Like preparing for a marathon, the training and build-up are as important as the race itself. Identifying prospects and getting lead generation going in the right direction involves the same care and attention. Think about:
Who is your product designed for?
What does that customer look like, and what are their needs?
How do you secure and find the right type and number of prospects?
What Are Your Customer Interested In?
Does this product meet my customer demographic?
Is it affordable/useful/marketable?
Does this clash with a similar offering?
Whether you’re in the business of selling directly to your customer or are reliant on a distributor or retailer to get your product to market, the research and analytics count in equal amounts.
Getting these customer metrics accurate is the key to forming a solid layer to that upside-down triangle. Sales performance management (SPM) software is often seen to be more about tracking the trajectory of the sales rep, but there’s a good deal of supporting software that is rich with metric reports reflecting the performance of a product, as well as custom fields that help you break down the demographics of potential prospects. By creating customer personas before the meetings and negotiations kick in, you’ll come closer and faster to those more likely to be interested in what you’re selling.
The other areas of rich data and analytics that you should be considering at this early sales pipeline stage are the wider state of the economy (in other words, is this the right time to be launching and reaching out to new customers?) and if you’re mining in an area that’s already been stripped of its assets.
2. Know the Winning Numbers for your Sales Pipeline
A sales pipeline process isn’t something that’s thought up overnight, nor does it exist in isolation. Backing up every stage are your company’s wider objectives and carefully defined key performance indicators (KPIs). Everyone working to complete a part of the sales pipeline needs a very clear idea of:
How many deals need to be achieved per month, quarter, or year?
Do warm-up conversations count toward compensation pay-outs as much as closing a deal?
How long will it take to move through the pipeline stages?
The common truth, as we saw when concentrating on the sales funnel, is that not every prospect gets to the negotiation stage, and even those that do may be lost before a deal is closed.This is where the right software can really shape and support your sales conversations and decision-making. Automated compensation calculations take the guesswork out of figuring out how much more you need to achieve to close, while quota management and territory planning tools ensure everyone in the sales team has the amount of customer, product, and area that they can manage. These metrics reports are the key to having an informed, incentivized team that can refer to real-time information on easy-to-read dashboards. They are also what give your sales pipeline shape and fluidity as your team progresses through the stages.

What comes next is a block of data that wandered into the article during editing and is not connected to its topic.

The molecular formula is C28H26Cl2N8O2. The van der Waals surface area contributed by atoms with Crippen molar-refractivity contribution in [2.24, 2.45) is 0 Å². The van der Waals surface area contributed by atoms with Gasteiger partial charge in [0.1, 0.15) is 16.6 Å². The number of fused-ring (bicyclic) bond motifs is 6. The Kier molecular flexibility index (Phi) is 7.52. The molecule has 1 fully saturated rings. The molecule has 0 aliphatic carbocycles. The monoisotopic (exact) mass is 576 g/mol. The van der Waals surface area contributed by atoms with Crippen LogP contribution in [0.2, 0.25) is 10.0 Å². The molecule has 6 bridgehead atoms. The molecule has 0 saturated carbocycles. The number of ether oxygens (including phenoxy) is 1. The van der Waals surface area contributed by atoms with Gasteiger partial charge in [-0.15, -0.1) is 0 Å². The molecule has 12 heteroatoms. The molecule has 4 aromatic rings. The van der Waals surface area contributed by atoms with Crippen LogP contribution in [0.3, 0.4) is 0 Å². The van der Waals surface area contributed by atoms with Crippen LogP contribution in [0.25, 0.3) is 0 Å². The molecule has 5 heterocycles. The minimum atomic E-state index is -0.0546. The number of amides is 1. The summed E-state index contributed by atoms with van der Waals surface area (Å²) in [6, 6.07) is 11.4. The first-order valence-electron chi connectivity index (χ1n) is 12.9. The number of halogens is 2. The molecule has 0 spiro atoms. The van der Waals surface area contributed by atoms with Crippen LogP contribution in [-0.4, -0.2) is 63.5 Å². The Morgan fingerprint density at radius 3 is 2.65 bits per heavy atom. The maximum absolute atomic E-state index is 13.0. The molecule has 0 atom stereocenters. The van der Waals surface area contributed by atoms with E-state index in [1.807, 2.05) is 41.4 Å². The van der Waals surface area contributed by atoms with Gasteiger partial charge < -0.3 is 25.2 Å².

3. Know Your Sales Pipeline Stage Markers
Once you’ve built up some momentum beyond prospecting, what’s keeping those deals from derailment? Although there is an amount of organic movement, there should be a constant set of factors and variables that dictate if you’re good to move on. Some of the key elements are:
Be certain you’re talking to the right people at the right time: Whether this is having a conversation with the person that controls the purchasing budget, a booked call or meeting post-proposal, or the official opening of negotiations, you can’t pop the champagne cork arbitrarily.
Decide and agree on the event or activity that heralds the beginning of the next sales pipeline stage: Make surethat you have the analysis and metrics to back up this development.
Offer an integrated information platform: If you’re navigating a whole team from stage to stage, this is where your field staff needs to be feeding their results into an integrated platform that’s available to all. They can then see where they are with the rest of the team, and you have the evidence of progress or stalling for any performance management review situation.
4. Know your Process for Sales Success
As we’ve already recognized, no two sales pipeline journeys are quite the same. Also, there may be some back-peddling involved before you hit sales pay-dirt.
A progressive pipeline and sales success, even with automation, software, and dashboards, are often about the number of calls, emails, and scoping you do in the early stages (or sales funnel). It’s just as much about the amount of value-rich contact and follow-up you have with someone you’ve sold to before. Even with an established customer, you can’t ever take for granted that they will be an easy up-sell. The more diligent you are with the habitual stuff, the smoother the cool, edge-of-your-seat negotiations and deal-making will be.
For some sales professionals, that means setting aside a day a week purely for admin, calls, and research. For others, that routine ritual is monthly training or team check-ins. These are all the parts of the job that oil the wheels and ease the flow of the greater sales pipeline.
To keep a spirit of competitiveness alive and well during these routine stages, add in some custom fields to your supporting software that keep track of the number of calls made or training modules completed. Good software means that you can show off the high achievers on a company-wide dashboard presentation.